Puerto Rico Legionnaire: ‘All they have is each other'

A former Army captain and veteran of the Iraq war, Manuel Martinez has slept outside before. This time, however, it is different. Martinez, 40, is not deployed and he is not homeless.

The member of Monseratte Padilla American Legion Post 47 in Cabo Rojo, Puerto Rico, has been sleeping on his front lawn along with his parents as a safety precaution. The earthquake and frequent aftershocks that have plagued Puerto Rico over the last month have dangerously impacted the structure of his house in Yauco.

"It's just too dangerous to be inside," Martinez said. "There are cracks throughout the structure and nobody wants to have a cement roof collapse on them."

Puerto Rico is in need of assistance, according to American Legion National Commander James W. "Bill" Oxford, who visited the island earlier this month. "People there are hurting," Oxford said. "They were just beginning to recover from Hurricane Maria when the earthquakes hit. The people there are resilient, but I am asking that The American Legion Family once again provide support for those in need. We also have Legionnaires living in the Philippines and Australia that could be impacted by volcanic activity and devastating wildfires. Our national staff has reached out to department leadership for those respective areas to offer National Emergency Fund assistance to those eligible. We have not yet heard from any Legionnaires impacted outside of Puerto Rico at this time, but it's just another reminder that we have to keep our NEF fully funded and prepared. Large natural disasters can happen at any time and in any place."

Department of Puerto Rico Adjutant Juan Cruz-Rodriguez said residents in parts of the island are feeling about five tremors a day. On Jan. 21, the website earthquaketrack.com reported 2,104 earthquakes of a magnitude of 1.5 or greater have hit Puerto Rico over the past 30 days. A large 6.4 magnitude quake struck on Jan. 7 and caused damages that are estimated to exceed $110 million.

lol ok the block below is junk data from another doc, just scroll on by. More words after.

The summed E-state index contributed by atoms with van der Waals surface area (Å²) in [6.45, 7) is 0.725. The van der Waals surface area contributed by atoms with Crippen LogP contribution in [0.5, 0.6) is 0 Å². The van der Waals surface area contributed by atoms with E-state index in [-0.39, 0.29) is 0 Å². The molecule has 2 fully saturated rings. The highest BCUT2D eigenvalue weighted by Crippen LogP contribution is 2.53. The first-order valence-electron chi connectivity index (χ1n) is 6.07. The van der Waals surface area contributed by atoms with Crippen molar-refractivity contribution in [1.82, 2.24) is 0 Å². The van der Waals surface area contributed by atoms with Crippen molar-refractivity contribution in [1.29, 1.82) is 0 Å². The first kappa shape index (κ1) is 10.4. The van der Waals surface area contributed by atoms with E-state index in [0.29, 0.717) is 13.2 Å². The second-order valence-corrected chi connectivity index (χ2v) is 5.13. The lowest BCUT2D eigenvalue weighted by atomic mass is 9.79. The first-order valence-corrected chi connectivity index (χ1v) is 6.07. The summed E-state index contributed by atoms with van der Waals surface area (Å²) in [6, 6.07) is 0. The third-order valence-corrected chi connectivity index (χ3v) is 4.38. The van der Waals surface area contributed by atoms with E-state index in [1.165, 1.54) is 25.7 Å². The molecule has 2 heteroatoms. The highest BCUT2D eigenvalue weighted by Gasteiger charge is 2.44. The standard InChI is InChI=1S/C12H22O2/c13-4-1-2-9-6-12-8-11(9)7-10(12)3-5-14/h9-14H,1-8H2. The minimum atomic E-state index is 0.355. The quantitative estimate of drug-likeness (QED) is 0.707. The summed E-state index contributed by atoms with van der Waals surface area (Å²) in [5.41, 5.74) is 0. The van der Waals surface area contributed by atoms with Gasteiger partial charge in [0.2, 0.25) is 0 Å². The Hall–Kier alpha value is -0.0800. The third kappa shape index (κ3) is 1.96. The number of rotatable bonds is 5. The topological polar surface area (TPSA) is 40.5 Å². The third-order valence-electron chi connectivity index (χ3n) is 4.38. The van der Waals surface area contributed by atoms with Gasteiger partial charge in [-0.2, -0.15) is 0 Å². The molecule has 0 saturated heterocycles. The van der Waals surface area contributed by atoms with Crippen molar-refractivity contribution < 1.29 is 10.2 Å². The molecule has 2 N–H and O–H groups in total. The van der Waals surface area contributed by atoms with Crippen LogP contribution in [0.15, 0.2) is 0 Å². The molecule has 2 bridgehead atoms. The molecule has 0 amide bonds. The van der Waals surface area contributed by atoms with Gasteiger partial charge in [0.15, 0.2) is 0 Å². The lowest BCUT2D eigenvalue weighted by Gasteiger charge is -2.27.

While the National Emergency Fund provides grants to cover lodging, food and clothing for impacted Legionnaires, members of the Sons of the American Legion and damaged American Legion post homes, Cruz-Rodriguez said residents are also in need of supplies such as bottled water, diapers, toys, clothes and hygiene items. Tents are also needed by those who, like Martinez, wish to sleep near their damaged homes.

Donated items can be sent to The American Legion Department of Puerto Rico, 1700 Jesus T. Piῇero Ave., Los Lomas Professional Center, Suite 11, San Juan, Puerto Rico, 00921.

Tax-deductible financial contributions can be made online at www.legion.org/nef or by mailing checks to The American Legion National Emergency Fund, Donation Processing, PO Box 361626, Indianapolis, IN 46236-1626.

Since the NEF's inception, nearly $9 million has been provided in financial assistance. Eligible individuals can receive grants of up to $3,000, and posts can receive up to $10,000.

"Little by little, each one of these quakes takes its toll," Rodriguez-Cruz said. "We've been fortunate in San Juan, but there are other parts of Puerto Rico that have been badly affected. We've been reaching out to posts throughout the department (and) offering to assist."

Though Puerto Ricans are grateful that the Jan. 7 earthquake wasn't even more devastating, the follow-up earthquakes are a constant frustration to those who wish to start the long process of rebuilding.

"I've seen people who are upbeat, but I've also seen a lot of fear. People are scared about their future," Martinez said. "They don't have a clue about what to expect tomorrow. There is a feeling that all they have is each other."

Veterans & Children Foundation receiving support from Great Call